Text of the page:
If you feel like your company is stuck manufacturing in China, you’re not alone. Companies have been talking about moving out of the country for years, but until recently, few followed through on such a change. Why? From what we have seen, C-suites tend to share the same few common roadblocks that hinder pulling the trigger.
EXCUSE #1: Moving Out of China is Costly
Counterpoint: Diversifying a portion of your supply chain will not ruin your bottom line
Let’s face it, companies stay in China because we have become addicted to the price. China’s manufacturing sector has been on the rise since the 1980s, finally surpassing the U.S. in 2010 to become “The World’s Factory” it is today. A combination of low labor rates, a focus on its business ecosystem, favorable taxes and duties, and not to mention a labor force with a work ethic that never seems to quit proved a successful recipe for skyrocketing industrial success. The global economy centers around money, and why would you agree to make 10 products in an hour in the U.S. for $5 a piece when a factory in China can make double the amount for half the cost in the same amount of time?
But it’s not 2010 anymore. Wages have risen significantly since then, steep tariffs have been implemented on imports into the U.S., and we’ve seen the downfalls to relying on transportation from a country thousands of miles away have started to dull the shiny allure of doing business solely in China. Based on our experience, there are three options:
- Stay in China and hope for the best (hope is not a strategy)
- Move to another reliable offshore location
- Reshore some or all your production to North America
It may be impossible to move your entire supply chain, but you’d be surprised to know shifting even 20% out of China won’t ruin your bottom line. In fact, it could increase your total spend by only 4%, and you’ll reduce your supply chain risk in the process.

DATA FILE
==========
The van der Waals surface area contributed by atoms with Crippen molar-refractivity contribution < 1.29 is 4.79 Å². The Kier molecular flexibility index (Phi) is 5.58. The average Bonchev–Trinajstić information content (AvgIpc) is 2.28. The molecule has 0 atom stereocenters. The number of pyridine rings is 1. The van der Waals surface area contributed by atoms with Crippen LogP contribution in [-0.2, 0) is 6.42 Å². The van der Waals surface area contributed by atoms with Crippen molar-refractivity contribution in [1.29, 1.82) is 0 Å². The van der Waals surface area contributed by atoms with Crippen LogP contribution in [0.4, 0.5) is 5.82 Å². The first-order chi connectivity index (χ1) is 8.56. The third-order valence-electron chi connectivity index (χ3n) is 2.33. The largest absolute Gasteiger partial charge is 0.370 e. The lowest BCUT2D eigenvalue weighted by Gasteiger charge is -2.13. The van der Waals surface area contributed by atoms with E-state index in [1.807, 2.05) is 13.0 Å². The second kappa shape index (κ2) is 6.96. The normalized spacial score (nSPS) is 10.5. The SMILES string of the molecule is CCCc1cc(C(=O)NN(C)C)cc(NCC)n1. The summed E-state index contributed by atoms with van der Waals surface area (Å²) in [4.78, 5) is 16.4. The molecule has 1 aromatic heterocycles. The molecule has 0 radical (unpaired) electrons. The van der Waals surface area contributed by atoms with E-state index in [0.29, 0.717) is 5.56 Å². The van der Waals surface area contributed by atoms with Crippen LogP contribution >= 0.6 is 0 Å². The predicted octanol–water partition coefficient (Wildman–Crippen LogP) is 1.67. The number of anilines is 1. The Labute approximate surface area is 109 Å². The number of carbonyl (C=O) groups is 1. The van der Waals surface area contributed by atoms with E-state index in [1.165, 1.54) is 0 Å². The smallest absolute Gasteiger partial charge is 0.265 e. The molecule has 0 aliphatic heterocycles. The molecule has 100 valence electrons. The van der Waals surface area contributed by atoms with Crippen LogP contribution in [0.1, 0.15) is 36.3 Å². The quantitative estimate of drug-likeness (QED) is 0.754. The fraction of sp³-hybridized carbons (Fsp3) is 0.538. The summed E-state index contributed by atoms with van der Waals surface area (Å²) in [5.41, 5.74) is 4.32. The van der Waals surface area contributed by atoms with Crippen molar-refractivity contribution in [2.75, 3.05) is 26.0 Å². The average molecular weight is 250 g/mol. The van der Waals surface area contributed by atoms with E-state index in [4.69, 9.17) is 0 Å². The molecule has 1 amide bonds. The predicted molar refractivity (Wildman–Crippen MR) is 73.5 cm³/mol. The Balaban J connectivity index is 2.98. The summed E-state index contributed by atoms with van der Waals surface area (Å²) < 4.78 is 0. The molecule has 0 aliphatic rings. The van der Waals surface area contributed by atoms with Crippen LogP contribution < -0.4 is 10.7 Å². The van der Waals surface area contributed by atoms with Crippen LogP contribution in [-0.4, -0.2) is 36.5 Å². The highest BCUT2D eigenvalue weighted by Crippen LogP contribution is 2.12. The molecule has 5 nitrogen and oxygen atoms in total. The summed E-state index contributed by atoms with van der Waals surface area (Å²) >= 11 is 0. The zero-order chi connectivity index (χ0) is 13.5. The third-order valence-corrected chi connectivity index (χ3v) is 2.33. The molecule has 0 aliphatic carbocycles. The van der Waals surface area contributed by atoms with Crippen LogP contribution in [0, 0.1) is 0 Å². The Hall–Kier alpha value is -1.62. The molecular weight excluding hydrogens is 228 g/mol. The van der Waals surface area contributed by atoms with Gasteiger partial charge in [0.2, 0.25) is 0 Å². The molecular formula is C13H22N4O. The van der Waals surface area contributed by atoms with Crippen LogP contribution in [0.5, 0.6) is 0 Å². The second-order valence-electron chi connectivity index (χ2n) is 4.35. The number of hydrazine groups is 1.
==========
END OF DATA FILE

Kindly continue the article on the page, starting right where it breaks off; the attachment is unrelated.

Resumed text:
EXCUSE #2: Change to your supplier base is time-consuming
Counterpoint: You can make the change on your own now, or life will force you to change later.
Unfortunately, you cannot pay 3 of your college buddies with pizza and beer to pack up your entire production and move it across borders in the back of their pickups over the weekend. In our industry, getting up and running in a new factory doesn’t happen overnight. We’re talking approximately 12 months, and the time required is not a project most companies want to spend their time executing. But in life, you either pay the gym fees now or pay the surgeon later.
The 2011 tsunami in Japan lasted 6 minutes. A pandemic crushed the entire globe for years within 3 months. The 2021 deep freeze in Texas took 3 days to take 75% of the U.S.’s ethylene capacity offline. These events took the world by surprise and devastated supply chains for months to years. And we simply cannot ignore the geopolitical elephant in the room. As Russia continues to invade Ukraine, the world’s eyes are on tensions between China and Taiwan. While the impact of Russia’s war has been relatively minimal, similar actions between China and Taiwan would be crippling for countless industries.
The point is, as talented as you are, fortune-telling is not a skill you possess. Consider which sounds less stressful: spending 12 months diversifying now when your current supply chain is still operational, or waiting until the entire world is blindsided by another catastrophic event and left scrambling for a year to get production ramped in another country. You can be proactive and diversify now, or life will force the change later.
So, what are you going to choose today?
- Stay in China and hope for the best
- Consider Vietnam as an alternative low-cost country
- shift some production to North America
If options 2 or 3 sound reasonable, we might be able to help.